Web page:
And the final rule from my youth that I am continually ignoring in my fiction writing job is the critical importance of neat handwriting. I must apologize here to any and all of the teachers that I’m offending with this remark. I’m certainly not advocating sloppy, careless work. When I was in school, however, the emphasis on handwriting was impressive. Long hours were devoted to copying line after line of letters. Important. I get it. One needs to know how to churn out the proper penmanship and letter formation. I’m just saying handwriting and good writing are not synonymous. Writers can produce the most beautiful handwritten pieces ever, but that doesn’t make it quality writing. Not to mention the fact that most people don’t hand write pieces anymore anyway.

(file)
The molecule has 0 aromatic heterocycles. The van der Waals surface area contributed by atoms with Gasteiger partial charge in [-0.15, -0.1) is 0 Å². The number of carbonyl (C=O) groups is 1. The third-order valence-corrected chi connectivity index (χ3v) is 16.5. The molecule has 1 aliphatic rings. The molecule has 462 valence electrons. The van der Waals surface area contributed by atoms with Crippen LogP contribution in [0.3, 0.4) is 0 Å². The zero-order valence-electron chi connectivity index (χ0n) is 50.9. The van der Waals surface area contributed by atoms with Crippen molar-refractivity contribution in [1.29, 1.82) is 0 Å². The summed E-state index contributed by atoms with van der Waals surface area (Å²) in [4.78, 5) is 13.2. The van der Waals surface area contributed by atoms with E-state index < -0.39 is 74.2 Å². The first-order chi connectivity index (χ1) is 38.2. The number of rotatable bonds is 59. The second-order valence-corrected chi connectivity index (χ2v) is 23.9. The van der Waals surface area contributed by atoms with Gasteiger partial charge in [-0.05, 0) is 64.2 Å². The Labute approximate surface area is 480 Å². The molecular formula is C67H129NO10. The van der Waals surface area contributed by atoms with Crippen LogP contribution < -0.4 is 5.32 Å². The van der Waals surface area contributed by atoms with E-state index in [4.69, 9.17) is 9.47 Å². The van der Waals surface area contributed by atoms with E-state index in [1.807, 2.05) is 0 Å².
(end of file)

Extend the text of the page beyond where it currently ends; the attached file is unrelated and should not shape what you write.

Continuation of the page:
What? I can hear folks saying. How can you imply that neat handwriting is unimportant? I’m not, but I’m saying that when one is drafting, caught up in that creative cyclone that I mentioned earlier in the week, it’s okay to be a bit less meticulous. If you saw my notes and pre-drafting work, you would despair (as I’m sure my elementary teachers did.) Know what? When it’s time to turn in the draft, it will be a neat, typed computer file. I never did please any of my teachers with my penmanship, though they gave it a valiant shot by having me practice until my hand cramped. The purpose of writing is not solely to be visually pleasing. It’s to move people and share a world view. If the loops and curves aren’t quite perfect, I’m willing to deal with it.